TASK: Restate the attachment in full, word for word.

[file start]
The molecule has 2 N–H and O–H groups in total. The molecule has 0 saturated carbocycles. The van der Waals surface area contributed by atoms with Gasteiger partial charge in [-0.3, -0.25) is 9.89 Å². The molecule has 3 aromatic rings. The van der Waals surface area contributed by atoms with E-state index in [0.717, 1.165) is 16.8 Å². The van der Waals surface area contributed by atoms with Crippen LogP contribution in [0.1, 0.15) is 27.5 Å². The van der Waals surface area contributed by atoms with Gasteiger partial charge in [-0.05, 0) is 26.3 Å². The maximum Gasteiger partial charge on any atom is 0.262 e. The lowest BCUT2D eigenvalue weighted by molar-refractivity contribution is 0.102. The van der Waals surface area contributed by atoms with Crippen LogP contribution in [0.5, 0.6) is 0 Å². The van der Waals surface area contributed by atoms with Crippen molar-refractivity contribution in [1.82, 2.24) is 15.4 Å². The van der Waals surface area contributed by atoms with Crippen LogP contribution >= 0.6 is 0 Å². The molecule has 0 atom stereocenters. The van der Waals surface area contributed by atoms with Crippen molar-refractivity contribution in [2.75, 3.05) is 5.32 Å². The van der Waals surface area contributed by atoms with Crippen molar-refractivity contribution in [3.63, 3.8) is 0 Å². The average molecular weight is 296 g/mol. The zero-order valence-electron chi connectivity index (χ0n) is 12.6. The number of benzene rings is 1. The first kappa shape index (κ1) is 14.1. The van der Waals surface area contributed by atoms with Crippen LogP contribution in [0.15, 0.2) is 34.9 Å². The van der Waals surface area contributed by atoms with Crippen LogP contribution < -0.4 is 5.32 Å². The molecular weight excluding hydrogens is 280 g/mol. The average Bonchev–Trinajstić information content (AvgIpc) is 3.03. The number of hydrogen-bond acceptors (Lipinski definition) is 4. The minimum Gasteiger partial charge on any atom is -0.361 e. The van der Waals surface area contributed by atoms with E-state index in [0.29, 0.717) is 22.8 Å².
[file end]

The molecule has 2 N–H and O–H groups in total. The molecule has 0 saturated carbocycles. The van der Waals surface area contributed by atoms with Gasteiger partial charge in [-0.3, -0.25) is 9.89 Å². The molecule has 3 aromatic rings. The van der Waals surface area contributed by atoms with E-state index in [0.717, 1.165) is 16.8 Å². The van der Waals surface area contributed by atoms with Crippen LogP contribution in [0.1, 0.15) is 27.5 Å². The van der Waals surface area contributed by atoms with Gasteiger partial charge in [-0.05, 0) is 26.3 Å². The maximum Gasteiger partial charge on any atom is 0.262 e. The lowest BCUT2D eigenvalue weighted by molar-refractivity contribution is 0.102. The van der Waals surface area contributed by atoms with Crippen LogP contribution in [0.5, 0.6) is 0 Å². The van der Waals surface area contributed by atoms with Crippen molar-refractivity contribution in [1.82, 2.24) is 15.4 Å². The van der Waals surface area contributed by atoms with Crippen LogP contribution >= 0.6 is 0 Å². The molecule has 0 atom stereocenters. The van der Waals surface area contributed by atoms with Crippen molar-refractivity contribution in [2.75, 3.05) is 5.32 Å². The van der Waals surface area contributed by atoms with Crippen molar-refractivity contribution in [3.63, 3.8) is 0 Å². The average molecular weight is 296 g/mol. The zero-order valence-electron chi connectivity index (χ0n) is 12.6. The number of benzene rings is 1. The first kappa shape index (κ1) is 14.1. The van der Waals surface area contributed by atoms with Crippen LogP contribution in [0.15, 0.2) is 34.9 Å². The van der Waals surface area contributed by atoms with Crippen LogP contribution < -0.4 is 5.32 Å². The molecular weight excluding hydrogens is 280 g/mol. The average Bonchev–Trinajstić information content (AvgIpc) is 3.03. The number of hydrogen-bond acceptors (Lipinski definition) is 4. The minimum Gasteiger partial charge on any atom is -0.361 e. The van der Waals surface area contributed by atoms with E-state index in [0.29, 0.717) is 22.8 Å².